heard Ronald say, "Now are you going
to tell them crackers I hit you in the
face?" and slapped Mary again. He stat-
ed that he could hear Mary screaming
after she was hit. Officer heard Ronald's
voice from the inside arguing with Mary
then heard someone at the front door, at
that point officer D went to the back
door while the other officer maintained
the front side of the residence. He could
see officer D walking to the back when
he was confronted by Ronald. Officer D
told Ronald to get on the ground and he
did not comply. Officer ran to the back
to assist and the victim, daughter, and
Ronald were attempting to get,both offi-
cers out of the residence. At that point
Ronald ran to the back of the residence
and Mary and daughter continued to
stand in front of the hall entrance to
keep them away from Ronald. Ronald
then came back and attempted to leave
the residence, however they continued
to stand in front of Ronald so that Police
could not apprehend the suspect. They
were all given loud verbal commands to
get out of the way. Ronald was given
loud verbal commands to lie on the
ground. Mary and daughter continued to
push the two officers out of their resi-
dence. Officer deployed a taser at
Ronald but the prongs did not hit him.
Ronald was tazed by officer D. Ronald
still did not comply; he got up and ran to
the back of the house again. He was
again given loud commands to lie on the
ground. Ronald then came back into the
hallway and got down on the ground.

Officer made contact with Mary who
refused to cooperate with the
Investigation. The victim declined to
give any statements about the incident
and only stated that Ronald did not hit
her. The victim stated that the police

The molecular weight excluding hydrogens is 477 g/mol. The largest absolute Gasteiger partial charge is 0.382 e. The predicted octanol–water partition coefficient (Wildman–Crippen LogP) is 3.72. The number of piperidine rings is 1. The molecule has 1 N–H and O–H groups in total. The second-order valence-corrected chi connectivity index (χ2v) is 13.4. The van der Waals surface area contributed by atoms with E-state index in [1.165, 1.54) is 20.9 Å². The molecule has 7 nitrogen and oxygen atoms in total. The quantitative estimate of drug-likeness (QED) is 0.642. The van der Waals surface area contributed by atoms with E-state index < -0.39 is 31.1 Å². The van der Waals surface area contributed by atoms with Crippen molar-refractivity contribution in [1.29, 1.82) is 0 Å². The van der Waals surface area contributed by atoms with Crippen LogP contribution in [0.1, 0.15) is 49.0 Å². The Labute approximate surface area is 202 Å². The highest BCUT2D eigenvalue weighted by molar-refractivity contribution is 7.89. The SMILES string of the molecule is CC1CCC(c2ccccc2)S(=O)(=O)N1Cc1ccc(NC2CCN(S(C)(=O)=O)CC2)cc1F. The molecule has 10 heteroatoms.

were going to put lies on the report any-
way so she was not going to give any of
her information. The victim walked
away as officer attempted to inform her
of the VINE. He was able to get the vic-
tim's information from Ronald. Ronald
stated that he did not hit his wife. He
stated that he was arguing with his son
about another incident. Ronald stated
that if he would have slapped his wife
she would have bruising on her face.
Fire engine 18 responded to the scene
and checked Ronald for any injuries.

Mary signed a signature form for the
suspect's property.


Sister Throws

Bleach Onto

Brothers Face

Officer was dispatched to a domestic
battery located at Thelma Street. He
had been dispatched to the house earlier
that night because the suspect, Jacky,
refused to unlock the door and let vic-
tim, Gary, inside the house.

The victim, Gary, stated that he was
locked out of the house by his sister,
Jacky. He stated that he tried to knock
on the door several times but Jacky
would not come to the door. He stated
that he continued to knock on the door
until Jacky opened the door. Gary
entered the residence and sat on the
sofa. Jacky threw a cup of bleach on
Gary. The bleach got on Gary's clothes,
face, and in his eyes.

Mr. Gary refused rescue. Officer
observed a bleached shirt and pants on
Gary. His face. appeared blotched and
his ,eyes were red from the bleach that
got on his face and in his eyes.
There were no witnesses.

Officer read Jacky her Miranda rights.
She stated that she became angry with
Gary because he continued to knock on
the door. She stated that she let Gary
inside the house and threw a cup of